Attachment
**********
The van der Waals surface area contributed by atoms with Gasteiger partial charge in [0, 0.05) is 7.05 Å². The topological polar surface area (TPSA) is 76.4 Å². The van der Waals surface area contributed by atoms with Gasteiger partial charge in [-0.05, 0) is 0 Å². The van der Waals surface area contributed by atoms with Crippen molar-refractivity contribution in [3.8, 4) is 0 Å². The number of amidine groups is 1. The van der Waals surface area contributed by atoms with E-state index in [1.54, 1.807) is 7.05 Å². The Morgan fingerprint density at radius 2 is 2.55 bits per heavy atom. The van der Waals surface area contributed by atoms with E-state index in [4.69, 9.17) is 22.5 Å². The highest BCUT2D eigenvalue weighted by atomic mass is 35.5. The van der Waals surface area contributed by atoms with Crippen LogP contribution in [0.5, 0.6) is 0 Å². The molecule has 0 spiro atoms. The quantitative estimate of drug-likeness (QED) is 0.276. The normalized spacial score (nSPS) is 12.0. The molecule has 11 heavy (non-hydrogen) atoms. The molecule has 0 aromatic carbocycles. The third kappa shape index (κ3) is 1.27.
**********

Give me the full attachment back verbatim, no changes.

The van der Waals surface area contributed by atoms with Gasteiger partial charge in [0, 0.05) is 7.05 Å². The topological polar surface area (TPSA) is 76.4 Å². The van der Waals surface area contributed by atoms with Gasteiger partial charge in [-0.05, 0) is 0 Å². The van der Waals surface area contributed by atoms with Crippen molar-refractivity contribution in [3.8, 4) is 0 Å². The number of amidine groups is 1. The van der Waals surface area contributed by atoms with E-state index in [1.54, 1.807) is 7.05 Å². The Morgan fingerprint density at radius 2 is 2.55 bits per heavy atom. The van der Waals surface area contributed by atoms with E-state index in [4.69, 9.17) is 22.5 Å². The highest BCUT2D eigenvalue weighted by atomic mass is 35.5. The van der Waals surface area contributed by atoms with Crippen LogP contribution in [0.5, 0.6) is 0 Å². The molecule has 0 spiro atoms. The quantitative estimate of drug-likeness (QED) is 0.276. The normalized spacial score (nSPS) is 12.0. The molecule has 11 heavy (non-hydrogen) atoms. The molecule has 0 aromatic carbocycles. The third kappa shape index (κ3) is 1.27.